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OCTOBER 22

Fashion in Social Media

Paula Gárgoles Saes, Ph. D. Candidate

ISEM Fashion Business School

University of Navarra, Spain

&

Alica Grilec, Ph. D.

Assistant Professor

Visiting scholar at CFD – College of Fashion and Design Dubai

University of Zagreb, Croatia

Faculty of Textile Technology

“If we whisper, we can’t be heard”

Trevor Beattie (1999)[1]

 

Trevor Beattie, guru of advertising, in 1999 announced in a quote, that if a brand remains in silence, without the right promotion, it would result in the lack of customer attention. But today, on a market filled with advertisements and promotions, customers also want to be entertained as well as informed, and the right term is called “infotainment” (Easey, 2009: 219). With a rapid development of social media and a numerous information delivered each day, fashion brands should not lose their focus and not forget about basic functions of social media as: promoting the brand and its products and establishing relationships by creating communities of followers (García Medina et al., 2018). More detailed, García-SanMiguel et al. (2017: 27) described six possible activities social networks provide in the fashion industry: build communities (the basis of social networks; sharing, facilitates purchases based on the advice and opinions of close and trusted people); bidirectional conversations and personalization (brands enhancing their image and increase knowledge of their products and promotions); innovation (development of new products; design of new processes or the evolution of business models); new business models (creation and dissemination of disruptive schemes); exclusivity (ability of brands to focus their target audience and generate a social prestige through a very close relationship with customers and a differentiation strategies) and advertising and marketing (reaching mass audiences with a high level of personalization).

 

Within the fashion industry, almost all brands use social networks as a key tool in online marketing. Usage is extremely popular also for the new fashion designers providing them low-cost advertising possibilities and feeling of global presence and connection. Mostly used strategies in fashion communication include storytelling and the use of celebrities to promote fashion products. The storytelling can be described as the strategy that “seeks to show the processes of creation of collections, the history of the brand, its founders, the current workers, the origin of their materials, to show their parades and events and to show the reality of the back stages” (Romo & Romero, 2017: 20). Among the social networks that are frequently used in fashion are Facebook, Instagram and Twitter. According to a study conducted by Metricool in 2017 Twitter is the most frequently used social media while it is an ideal way to manage corporate reputation (Rojas & Alburqueque, 2015: 27).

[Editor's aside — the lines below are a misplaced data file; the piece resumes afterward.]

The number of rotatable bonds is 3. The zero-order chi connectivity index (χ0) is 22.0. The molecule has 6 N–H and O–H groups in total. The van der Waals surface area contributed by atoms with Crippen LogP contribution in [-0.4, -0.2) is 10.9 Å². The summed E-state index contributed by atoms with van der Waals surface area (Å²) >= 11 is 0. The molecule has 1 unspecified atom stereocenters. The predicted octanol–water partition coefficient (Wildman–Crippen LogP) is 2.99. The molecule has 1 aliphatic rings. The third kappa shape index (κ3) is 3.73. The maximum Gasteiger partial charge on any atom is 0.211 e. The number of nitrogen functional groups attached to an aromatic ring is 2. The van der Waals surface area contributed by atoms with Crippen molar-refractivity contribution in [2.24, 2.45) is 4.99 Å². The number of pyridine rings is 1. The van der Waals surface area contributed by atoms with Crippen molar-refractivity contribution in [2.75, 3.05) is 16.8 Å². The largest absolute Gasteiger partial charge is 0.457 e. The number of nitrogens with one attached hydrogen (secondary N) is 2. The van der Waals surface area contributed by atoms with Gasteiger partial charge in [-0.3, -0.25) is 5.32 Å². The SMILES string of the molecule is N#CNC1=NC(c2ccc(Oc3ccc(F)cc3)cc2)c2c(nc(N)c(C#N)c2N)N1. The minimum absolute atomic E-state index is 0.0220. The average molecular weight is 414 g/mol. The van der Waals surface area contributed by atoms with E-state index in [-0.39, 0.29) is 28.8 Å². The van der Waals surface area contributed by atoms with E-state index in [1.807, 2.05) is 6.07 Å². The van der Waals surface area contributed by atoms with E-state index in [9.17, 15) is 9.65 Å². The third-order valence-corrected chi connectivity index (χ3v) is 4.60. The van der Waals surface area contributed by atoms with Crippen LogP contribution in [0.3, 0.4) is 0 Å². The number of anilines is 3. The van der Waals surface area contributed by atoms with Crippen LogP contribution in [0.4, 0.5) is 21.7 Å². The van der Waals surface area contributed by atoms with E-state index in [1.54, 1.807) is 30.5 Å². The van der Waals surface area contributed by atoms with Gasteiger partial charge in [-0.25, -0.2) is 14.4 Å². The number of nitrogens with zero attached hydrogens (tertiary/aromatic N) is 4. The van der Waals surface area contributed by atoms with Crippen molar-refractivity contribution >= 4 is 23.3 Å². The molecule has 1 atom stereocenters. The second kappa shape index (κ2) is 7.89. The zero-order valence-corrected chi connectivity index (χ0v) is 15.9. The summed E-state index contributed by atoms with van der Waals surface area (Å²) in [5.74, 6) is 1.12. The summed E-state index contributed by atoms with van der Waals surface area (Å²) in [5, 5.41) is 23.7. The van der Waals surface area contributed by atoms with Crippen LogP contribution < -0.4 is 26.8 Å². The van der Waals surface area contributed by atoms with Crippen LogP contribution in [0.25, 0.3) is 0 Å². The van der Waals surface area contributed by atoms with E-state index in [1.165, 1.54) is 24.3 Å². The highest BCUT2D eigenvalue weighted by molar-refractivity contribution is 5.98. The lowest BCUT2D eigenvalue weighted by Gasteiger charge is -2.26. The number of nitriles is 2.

Twitter: For brands, Twitter has become a social environment essential for its “high degree of interaction and speed when it comes to sharing information, as well as its ability to achieve greater reach” (García Medina et al., 2018, p.58). In the case of luxury brands, brands have figured that they must be present at the social media to be able to quickly respond to the needs of the consumers (Kim & Ko, 2012). And Twitter is a social media with high potential for dialogical communication that can provide quick insight into customers’ feedback, but brands have not yet exploited it deeply.

 

There are also differences between low cost brands and luxury brands in their Twitter performance. Low cost brands usually include a greater number of links per tweet, interact more with their followers who already ask more questions and content comments more frequently compared with luxury brands. On the other hand, luxury brands have a higher average of retweets but not “like”. One of the conclusions is that fashion brands can grow in the dialogical aspect that allows and facilitates the social network Twitter (García Medina et al., 2018).